Food and drink
Yemeni restaurants are lively places, with groups of men – women are seldom seen in restaurants – eating food from pots and plates placed between them. Yemenis do not use cutlery; eating with the right hand is the norm. Food is often served very hot on metal plates or in earthenware pots. Waiters generally shout their orders somewhere in the direction of the kitchen. Eating takes no longer than ten minutes, after which everyone goes his way, usually to a qat session.
In the morning Yemenis eat a small plate of cooked beans (ful). At midday they eat a solid meal, as an important preparation for the qat session. Chicken, beef, and fish are part of the diet of rich people, while poor people eat beans, more beans, kidneys, eggs, and bread. Vegetables are on most menus. In the evening Yemenis enjoy a small meal, the qat having suppressed their hunger. Food stalls are found everywhere in the cities, offering a wide variety of seasonal food. Food in the rural areas is often limited to home-grown vegetables and cereals.
Salta is the most popular and probably the most authentically Yemeni dish. It originated in the north but is also rapidly becoming part of the menu in the south. Salta is a stew, the ingredients of which vary regionally, including meat, onions, tomatoes, and potatoes; it is often made of leftovers. A bitter, frothy green sauce, helba, is poured over the stew. Helba is made from fenugreek seeds (hulba is fenugreek in Arabic), first beaten to powder and then steeped in water. The dish is served in a bowl hewn out of Saada stone. These bowls are heat-proof – all dishes are served literally boiling hot – and durable, by Yemeni standards. Salta is considered the best preparation for a qat session.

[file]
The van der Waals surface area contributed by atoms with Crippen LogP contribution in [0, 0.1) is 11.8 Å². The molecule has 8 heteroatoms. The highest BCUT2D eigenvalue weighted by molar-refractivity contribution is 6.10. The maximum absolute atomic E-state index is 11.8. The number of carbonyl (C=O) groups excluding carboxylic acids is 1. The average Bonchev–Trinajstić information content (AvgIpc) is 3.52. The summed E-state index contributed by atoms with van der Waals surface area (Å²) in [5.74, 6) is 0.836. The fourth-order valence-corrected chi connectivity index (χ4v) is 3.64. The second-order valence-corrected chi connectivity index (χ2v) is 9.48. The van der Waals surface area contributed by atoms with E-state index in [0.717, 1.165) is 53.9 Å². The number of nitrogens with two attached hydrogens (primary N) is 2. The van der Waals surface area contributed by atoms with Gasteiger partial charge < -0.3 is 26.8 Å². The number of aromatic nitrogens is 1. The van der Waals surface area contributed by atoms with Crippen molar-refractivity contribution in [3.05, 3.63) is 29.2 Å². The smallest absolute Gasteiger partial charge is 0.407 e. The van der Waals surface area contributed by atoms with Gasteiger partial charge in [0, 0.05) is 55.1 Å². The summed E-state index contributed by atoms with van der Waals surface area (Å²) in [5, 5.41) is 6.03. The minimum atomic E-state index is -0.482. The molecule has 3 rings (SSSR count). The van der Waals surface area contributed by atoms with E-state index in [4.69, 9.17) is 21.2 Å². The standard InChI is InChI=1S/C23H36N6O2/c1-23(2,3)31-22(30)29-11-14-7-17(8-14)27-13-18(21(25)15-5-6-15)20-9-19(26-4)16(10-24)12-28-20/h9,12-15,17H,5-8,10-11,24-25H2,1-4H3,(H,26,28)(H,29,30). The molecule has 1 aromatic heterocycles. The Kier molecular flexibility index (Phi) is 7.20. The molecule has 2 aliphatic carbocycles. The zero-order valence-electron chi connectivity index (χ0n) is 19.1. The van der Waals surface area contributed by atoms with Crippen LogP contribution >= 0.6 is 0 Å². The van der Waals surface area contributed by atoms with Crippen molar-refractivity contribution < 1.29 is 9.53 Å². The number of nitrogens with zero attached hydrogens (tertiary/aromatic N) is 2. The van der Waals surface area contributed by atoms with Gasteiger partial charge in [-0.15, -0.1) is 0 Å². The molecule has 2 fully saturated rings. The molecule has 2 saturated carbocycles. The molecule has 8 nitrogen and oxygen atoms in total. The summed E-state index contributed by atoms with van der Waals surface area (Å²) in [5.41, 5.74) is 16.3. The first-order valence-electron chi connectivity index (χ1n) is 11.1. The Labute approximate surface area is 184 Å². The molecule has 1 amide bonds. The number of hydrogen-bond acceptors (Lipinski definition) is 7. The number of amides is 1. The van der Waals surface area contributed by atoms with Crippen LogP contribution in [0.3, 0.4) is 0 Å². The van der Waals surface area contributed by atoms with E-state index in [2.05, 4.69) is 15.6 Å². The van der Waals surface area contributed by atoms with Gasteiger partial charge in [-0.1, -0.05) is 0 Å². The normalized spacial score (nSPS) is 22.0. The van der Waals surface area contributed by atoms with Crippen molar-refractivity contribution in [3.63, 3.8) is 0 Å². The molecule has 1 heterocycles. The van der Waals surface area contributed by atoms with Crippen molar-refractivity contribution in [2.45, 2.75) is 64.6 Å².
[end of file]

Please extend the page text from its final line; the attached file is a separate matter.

Yemeni bread comes in various forms, always freshly baked and mostly as small pita-like breads or very light, small loafs. Noteworthy is mallouj, which originated in Saada, in the north, and consists of an immense, folded bread deliciously flavoured with aniseed. Sweet dough is not as common in Yemen as elsewhere in the Arab world. An exception is bint al-sahn, a delicious cake made of thin layers of dough drenched in superior Yemeni honey and covered with clarified butter.
Drinks are mostly limited to tea. Shahai ahmar (shay ahmar, red tea) is a strong, sweet black tea, flavoured with cloves or mint. Shahai halib (shay halib, milk tea) is tea with sweetened condensed milk. Fruit juices are widely available in the cities. Coffee is drunk only occasionally and is often flavoured with cardamom. Yemenis more often drink qishr, a light drink made from coffee husks and cardamom.
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IBN RUSHD/AVERROES (1126 – 1198)
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